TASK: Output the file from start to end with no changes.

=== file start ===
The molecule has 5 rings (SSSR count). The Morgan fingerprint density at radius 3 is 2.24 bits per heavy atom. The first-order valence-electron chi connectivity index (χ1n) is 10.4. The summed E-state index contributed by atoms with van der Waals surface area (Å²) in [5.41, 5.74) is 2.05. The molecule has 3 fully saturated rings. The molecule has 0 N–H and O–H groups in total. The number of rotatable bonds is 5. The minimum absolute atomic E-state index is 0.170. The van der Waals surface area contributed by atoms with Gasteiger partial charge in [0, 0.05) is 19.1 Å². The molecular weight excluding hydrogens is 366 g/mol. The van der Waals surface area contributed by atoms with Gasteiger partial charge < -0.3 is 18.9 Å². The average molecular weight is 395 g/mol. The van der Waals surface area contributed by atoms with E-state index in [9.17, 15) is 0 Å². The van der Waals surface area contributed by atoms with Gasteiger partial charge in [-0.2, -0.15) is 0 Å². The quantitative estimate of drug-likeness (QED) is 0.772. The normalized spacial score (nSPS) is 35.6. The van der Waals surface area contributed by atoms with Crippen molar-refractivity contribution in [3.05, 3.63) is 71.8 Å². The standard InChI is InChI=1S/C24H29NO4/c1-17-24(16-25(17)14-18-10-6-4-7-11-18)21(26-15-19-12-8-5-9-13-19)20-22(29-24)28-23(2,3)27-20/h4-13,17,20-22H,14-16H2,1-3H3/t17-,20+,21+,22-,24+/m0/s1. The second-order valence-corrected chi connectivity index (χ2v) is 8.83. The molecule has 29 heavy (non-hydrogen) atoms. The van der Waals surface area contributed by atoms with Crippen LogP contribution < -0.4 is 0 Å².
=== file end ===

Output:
The molecule has 5 rings (SSSR count). The Morgan fingerprint density at radius 3 is 2.24 bits per heavy atom. The first-order valence-electron chi connectivity index (χ1n) is 10.4. The summed E-state index contributed by atoms with van der Waals surface area (Å²) in [5.41, 5.74) is 2.05. The molecule has 3 fully saturated rings. The molecule has 0 N–H and O–H groups in total. The number of rotatable bonds is 5. The minimum absolute atomic E-state index is 0.170. The van der Waals surface area contributed by atoms with Gasteiger partial charge in [0, 0.05) is 19.1 Å². The molecular weight excluding hydrogens is 366 g/mol. The van der Waals surface area contributed by atoms with Gasteiger partial charge < -0.3 is 18.9 Å². The average molecular weight is 395 g/mol. The van der Waals surface area contributed by atoms with E-state index in [9.17, 15) is 0 Å². The van der Waals surface area contributed by atoms with Gasteiger partial charge in [-0.2, -0.15) is 0 Å². The quantitative estimate of drug-likeness (QED) is 0.772. The normalized spacial score (nSPS) is 35.6. The van der Waals surface area contributed by atoms with Crippen molar-refractivity contribution in [3.05, 3.63) is 71.8 Å². The standard InChI is InChI=1S/C24H29NO4/c1-17-24(16-25(17)14-18-10-6-4-7-11-18)21(26-15-19-12-8-5-9-13-19)20-22(29-24)28-23(2,3)27-20/h4-13,17,20-22H,14-16H2,1-3H3/t17-,20+,21+,22-,24+/m0/s1. The second-order valence-corrected chi connectivity index (χ2v) is 8.83. The molecule has 29 heavy (non-hydrogen) atoms. The van der Waals surface area contributed by atoms with Crippen LogP contribution < -0.4 is 0 Å².